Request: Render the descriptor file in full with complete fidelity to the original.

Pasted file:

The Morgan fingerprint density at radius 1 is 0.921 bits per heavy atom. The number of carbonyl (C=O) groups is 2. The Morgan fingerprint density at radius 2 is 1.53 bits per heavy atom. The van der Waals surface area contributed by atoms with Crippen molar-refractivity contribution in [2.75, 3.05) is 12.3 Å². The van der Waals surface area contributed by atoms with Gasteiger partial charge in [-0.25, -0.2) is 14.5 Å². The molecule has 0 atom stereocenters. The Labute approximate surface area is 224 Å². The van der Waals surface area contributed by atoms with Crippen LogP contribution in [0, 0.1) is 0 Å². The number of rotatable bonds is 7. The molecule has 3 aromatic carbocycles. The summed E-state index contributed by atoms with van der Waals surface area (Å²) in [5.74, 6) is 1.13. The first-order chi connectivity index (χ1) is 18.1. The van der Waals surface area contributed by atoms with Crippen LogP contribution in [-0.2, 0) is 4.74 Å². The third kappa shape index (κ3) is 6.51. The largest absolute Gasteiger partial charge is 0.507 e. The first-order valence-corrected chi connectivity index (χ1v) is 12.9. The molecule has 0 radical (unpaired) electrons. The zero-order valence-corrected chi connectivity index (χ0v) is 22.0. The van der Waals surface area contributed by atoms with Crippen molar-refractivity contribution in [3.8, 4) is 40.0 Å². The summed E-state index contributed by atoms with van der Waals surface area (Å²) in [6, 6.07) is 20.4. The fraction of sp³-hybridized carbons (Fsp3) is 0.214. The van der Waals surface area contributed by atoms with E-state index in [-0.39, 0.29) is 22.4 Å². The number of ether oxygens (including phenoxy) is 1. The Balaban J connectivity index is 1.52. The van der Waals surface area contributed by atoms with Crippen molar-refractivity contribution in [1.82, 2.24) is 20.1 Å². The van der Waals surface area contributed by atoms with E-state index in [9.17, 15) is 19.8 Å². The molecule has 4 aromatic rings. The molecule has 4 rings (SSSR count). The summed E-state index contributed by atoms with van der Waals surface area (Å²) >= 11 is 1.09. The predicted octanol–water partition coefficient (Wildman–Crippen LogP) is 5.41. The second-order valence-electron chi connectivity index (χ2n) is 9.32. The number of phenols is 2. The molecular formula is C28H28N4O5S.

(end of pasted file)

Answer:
The Morgan fingerprint density at radius 1 is 0.921 bits per heavy atom. The number of carbonyl (C=O) groups is 2. The Morgan fingerprint density at radius 2 is 1.53 bits per heavy atom. The van der Waals surface area contributed by atoms with Crippen molar-refractivity contribution in [2.75, 3.05) is 12.3 Å². The van der Waals surface area contributed by atoms with Gasteiger partial charge in [-0.25, -0.2) is 14.5 Å². The molecule has 0 atom stereocenters. The Labute approximate surface area is 224 Å². The van der Waals surface area contributed by atoms with Crippen LogP contribution in [0, 0.1) is 0 Å². The number of rotatable bonds is 7. The molecule has 3 aromatic carbocycles. The summed E-state index contributed by atoms with van der Waals surface area (Å²) in [5.74, 6) is 1.13. The first-order chi connectivity index (χ1) is 18.1. The van der Waals surface area contributed by atoms with Crippen LogP contribution in [-0.2, 0) is 4.74 Å². The third kappa shape index (κ3) is 6.51. The largest absolute Gasteiger partial charge is 0.507 e. The first-order valence-corrected chi connectivity index (χ1v) is 12.9. The molecule has 0 radical (unpaired) electrons. The zero-order valence-corrected chi connectivity index (χ0v) is 22.0. The van der Waals surface area contributed by atoms with Crippen molar-refractivity contribution in [3.8, 4) is 40.0 Å². The summed E-state index contributed by atoms with van der Waals surface area (Å²) in [6, 6.07) is 20.4. The fraction of sp³-hybridized carbons (Fsp3) is 0.214. The van der Waals surface area contributed by atoms with E-state index in [-0.39, 0.29) is 22.4 Å². The number of ether oxygens (including phenoxy) is 1. The Balaban J connectivity index is 1.52. The van der Waals surface area contributed by atoms with Crippen molar-refractivity contribution in [1.82, 2.24) is 20.1 Å². The van der Waals surface area contributed by atoms with E-state index in [9.17, 15) is 19.8 Å². The molecule has 4 aromatic rings. The molecule has 4 rings (SSSR count). The summed E-state index contributed by atoms with van der Waals surface area (Å²) >= 11 is 1.09. The predicted octanol–water partition coefficient (Wildman–Crippen LogP) is 5.41. The second-order valence-electron chi connectivity index (χ2n) is 9.32. The number of phenols is 2. The molecular formula is C28H28N4O5S.